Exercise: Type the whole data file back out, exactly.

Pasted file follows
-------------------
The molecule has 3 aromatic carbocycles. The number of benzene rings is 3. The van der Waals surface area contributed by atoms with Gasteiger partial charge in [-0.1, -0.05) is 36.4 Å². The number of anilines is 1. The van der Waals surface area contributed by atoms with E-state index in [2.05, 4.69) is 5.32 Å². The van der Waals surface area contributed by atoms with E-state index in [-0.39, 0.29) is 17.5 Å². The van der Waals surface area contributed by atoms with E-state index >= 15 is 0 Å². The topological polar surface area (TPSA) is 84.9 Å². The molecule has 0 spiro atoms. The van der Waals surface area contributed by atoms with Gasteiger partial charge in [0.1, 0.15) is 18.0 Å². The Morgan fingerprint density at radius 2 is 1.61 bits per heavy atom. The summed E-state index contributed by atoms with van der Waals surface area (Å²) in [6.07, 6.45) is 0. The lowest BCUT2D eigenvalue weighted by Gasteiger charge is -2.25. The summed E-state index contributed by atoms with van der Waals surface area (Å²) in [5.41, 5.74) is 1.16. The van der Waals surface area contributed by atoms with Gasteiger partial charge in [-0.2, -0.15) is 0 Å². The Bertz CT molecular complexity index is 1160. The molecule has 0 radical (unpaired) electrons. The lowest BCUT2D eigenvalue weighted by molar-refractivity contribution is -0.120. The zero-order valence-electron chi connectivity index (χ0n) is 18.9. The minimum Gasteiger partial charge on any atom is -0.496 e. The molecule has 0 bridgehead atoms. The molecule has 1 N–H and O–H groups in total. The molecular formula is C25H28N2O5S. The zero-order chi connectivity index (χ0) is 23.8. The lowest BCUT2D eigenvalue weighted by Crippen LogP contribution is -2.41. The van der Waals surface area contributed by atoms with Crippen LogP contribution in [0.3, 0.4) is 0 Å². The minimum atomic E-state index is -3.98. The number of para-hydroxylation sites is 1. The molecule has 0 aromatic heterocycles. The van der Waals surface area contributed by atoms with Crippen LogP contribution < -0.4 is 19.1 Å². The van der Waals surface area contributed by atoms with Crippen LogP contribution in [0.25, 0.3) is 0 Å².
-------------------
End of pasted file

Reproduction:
The molecule has 3 aromatic carbocycles. The number of benzene rings is 3. The van der Waals surface area contributed by atoms with Gasteiger partial charge in [-0.1, -0.05) is 36.4 Å². The number of anilines is 1. The van der Waals surface area contributed by atoms with E-state index in [2.05, 4.69) is 5.32 Å². The van der Waals surface area contributed by atoms with E-state index in [-0.39, 0.29) is 17.5 Å². The van der Waals surface area contributed by atoms with E-state index >= 15 is 0 Å². The topological polar surface area (TPSA) is 84.9 Å². The molecule has 0 spiro atoms. The van der Waals surface area contributed by atoms with Gasteiger partial charge in [0.1, 0.15) is 18.0 Å². The Morgan fingerprint density at radius 2 is 1.61 bits per heavy atom. The summed E-state index contributed by atoms with van der Waals surface area (Å²) in [6.07, 6.45) is 0. The lowest BCUT2D eigenvalue weighted by Gasteiger charge is -2.25. The summed E-state index contributed by atoms with van der Waals surface area (Å²) in [5.41, 5.74) is 1.16. The van der Waals surface area contributed by atoms with Gasteiger partial charge in [-0.2, -0.15) is 0 Å². The Bertz CT molecular complexity index is 1160. The molecule has 0 radical (unpaired) electrons. The lowest BCUT2D eigenvalue weighted by molar-refractivity contribution is -0.120. The zero-order valence-electron chi connectivity index (χ0n) is 18.9. The minimum Gasteiger partial charge on any atom is -0.496 e. The molecule has 0 bridgehead atoms. The molecule has 1 N–H and O–H groups in total. The molecular formula is C25H28N2O5S. The zero-order chi connectivity index (χ0) is 23.8. The lowest BCUT2D eigenvalue weighted by Crippen LogP contribution is -2.41. The van der Waals surface area contributed by atoms with Crippen LogP contribution in [0.3, 0.4) is 0 Å². The minimum atomic E-state index is -3.98. The number of para-hydroxylation sites is 1. The molecule has 0 aromatic heterocycles. The van der Waals surface area contributed by atoms with Crippen LogP contribution < -0.4 is 19.1 Å². The van der Waals surface area contributed by atoms with Crippen LogP contribution in [0.25, 0.3) is 0 Å².